Sharing the care: interview with Fiona Duncan, chair of the independent care review
Young people giving their thoughts on the care system - Image credit: Barnardo's
Just over a year ago, in October 2016, and looking close to tears, the First Minister, Nicola Sturgeon, announced a “root and branch” review of the care system for children and young people.
Watching from the audience at the SNP autumn conference, care-experienced young people cried and waved paper hearts.
It’s not the first such review – there have been several since the Scottish Parliament’s inception – but this was to be the review to end all reviews, the one that would fundamentally change the experience of looked-after children in Scotland.
The responsibility for leading this high-profile review fell to Fiona Duncan, chief executive of the Corra Foundation and herself care experienced, who was appointed in February last year.
Almost a year on from her appointment and with the review reaching the end of the ‘discovery stage’, Holyrood asks Duncan what has been done so far and what the next stage will be.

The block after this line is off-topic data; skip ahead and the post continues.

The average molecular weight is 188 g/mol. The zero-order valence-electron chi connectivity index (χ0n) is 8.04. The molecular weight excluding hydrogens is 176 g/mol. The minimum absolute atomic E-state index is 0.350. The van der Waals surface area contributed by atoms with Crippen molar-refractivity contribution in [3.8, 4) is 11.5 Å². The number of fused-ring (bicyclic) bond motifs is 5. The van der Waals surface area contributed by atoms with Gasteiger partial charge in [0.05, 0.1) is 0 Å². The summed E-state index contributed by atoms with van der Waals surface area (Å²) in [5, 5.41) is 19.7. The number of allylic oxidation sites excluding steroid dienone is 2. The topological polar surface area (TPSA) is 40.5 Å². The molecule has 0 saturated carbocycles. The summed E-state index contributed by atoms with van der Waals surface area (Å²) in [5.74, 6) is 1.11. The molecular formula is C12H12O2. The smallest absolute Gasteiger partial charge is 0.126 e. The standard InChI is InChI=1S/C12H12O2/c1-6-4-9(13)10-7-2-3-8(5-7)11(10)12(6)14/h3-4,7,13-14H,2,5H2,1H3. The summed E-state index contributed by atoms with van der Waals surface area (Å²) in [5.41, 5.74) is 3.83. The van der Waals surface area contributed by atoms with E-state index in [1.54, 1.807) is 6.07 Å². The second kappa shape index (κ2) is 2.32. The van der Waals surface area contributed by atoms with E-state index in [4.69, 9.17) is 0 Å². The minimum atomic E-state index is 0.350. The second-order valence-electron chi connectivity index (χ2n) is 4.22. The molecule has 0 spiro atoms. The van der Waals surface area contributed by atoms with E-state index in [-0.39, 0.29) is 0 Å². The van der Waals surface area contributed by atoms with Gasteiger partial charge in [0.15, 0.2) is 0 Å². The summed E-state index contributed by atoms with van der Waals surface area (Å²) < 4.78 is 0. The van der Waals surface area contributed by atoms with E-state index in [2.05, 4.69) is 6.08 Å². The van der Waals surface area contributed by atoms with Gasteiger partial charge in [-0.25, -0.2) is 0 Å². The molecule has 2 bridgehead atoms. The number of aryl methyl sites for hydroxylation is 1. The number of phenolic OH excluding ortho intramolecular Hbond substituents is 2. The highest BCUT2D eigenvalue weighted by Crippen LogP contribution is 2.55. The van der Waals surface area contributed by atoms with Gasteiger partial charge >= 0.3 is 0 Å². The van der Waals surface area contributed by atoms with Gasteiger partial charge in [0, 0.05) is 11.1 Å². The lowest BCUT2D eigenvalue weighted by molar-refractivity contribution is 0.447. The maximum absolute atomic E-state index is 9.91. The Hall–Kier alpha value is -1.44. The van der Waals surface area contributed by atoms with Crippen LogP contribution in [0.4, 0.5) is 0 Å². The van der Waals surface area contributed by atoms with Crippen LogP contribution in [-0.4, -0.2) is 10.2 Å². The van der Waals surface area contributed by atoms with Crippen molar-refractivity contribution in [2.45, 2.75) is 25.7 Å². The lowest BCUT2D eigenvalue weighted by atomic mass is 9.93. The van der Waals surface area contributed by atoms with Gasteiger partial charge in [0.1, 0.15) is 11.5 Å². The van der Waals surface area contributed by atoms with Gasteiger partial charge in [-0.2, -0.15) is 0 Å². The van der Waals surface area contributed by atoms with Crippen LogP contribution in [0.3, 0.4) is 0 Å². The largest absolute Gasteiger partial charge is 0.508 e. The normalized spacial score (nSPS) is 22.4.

The aim of this initial stage has been to set out what would and would not be in the review, and ask two key questions: ‘What do we mean by a root and branch review?’ and ‘What would the best care system in Scotland look like?’, and to outline a “single cohesive vision” of what it was trying to achieve.
Duncan explains: “This is a root and branch review, and if you look at the care system, or if you look at people’s perceptions of the care system, then it’s difficult to establish what are the roots and what are the branches, where does it begin and where does it end, and therefore to really create a clear articulation about what the review has to review and what aspects of the care system are less in need of a review.”